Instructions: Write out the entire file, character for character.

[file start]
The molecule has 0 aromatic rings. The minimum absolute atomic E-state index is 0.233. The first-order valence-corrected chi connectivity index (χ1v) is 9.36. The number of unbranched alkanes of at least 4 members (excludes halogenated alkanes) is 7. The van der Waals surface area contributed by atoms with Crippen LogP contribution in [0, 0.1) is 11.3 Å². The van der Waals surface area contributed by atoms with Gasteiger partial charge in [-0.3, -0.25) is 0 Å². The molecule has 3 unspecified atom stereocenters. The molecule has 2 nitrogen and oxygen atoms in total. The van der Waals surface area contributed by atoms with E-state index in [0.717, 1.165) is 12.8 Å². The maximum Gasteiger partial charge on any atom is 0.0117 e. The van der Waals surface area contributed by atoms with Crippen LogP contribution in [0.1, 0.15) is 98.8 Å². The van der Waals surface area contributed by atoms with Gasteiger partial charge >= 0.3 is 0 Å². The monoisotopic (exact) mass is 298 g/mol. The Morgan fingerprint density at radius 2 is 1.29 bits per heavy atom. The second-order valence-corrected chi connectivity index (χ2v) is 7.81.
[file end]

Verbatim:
The molecule has 0 aromatic rings. The minimum absolute atomic E-state index is 0.233. The first-order valence-corrected chi connectivity index (χ1v) is 9.36. The number of unbranched alkanes of at least 4 members (excludes halogenated alkanes) is 7. The van der Waals surface area contributed by atoms with Crippen LogP contribution in [0, 0.1) is 11.3 Å². The van der Waals surface area contributed by atoms with Gasteiger partial charge in [-0.3, -0.25) is 0 Å². The molecule has 3 unspecified atom stereocenters. The molecule has 2 nitrogen and oxygen atoms in total. The van der Waals surface area contributed by atoms with E-state index in [0.717, 1.165) is 12.8 Å². The maximum Gasteiger partial charge on any atom is 0.0117 e. The van der Waals surface area contributed by atoms with Crippen LogP contribution in [0.1, 0.15) is 98.8 Å². The van der Waals surface area contributed by atoms with Gasteiger partial charge >= 0.3 is 0 Å². The monoisotopic (exact) mass is 298 g/mol. The Morgan fingerprint density at radius 2 is 1.29 bits per heavy atom. The second-order valence-corrected chi connectivity index (χ2v) is 7.81.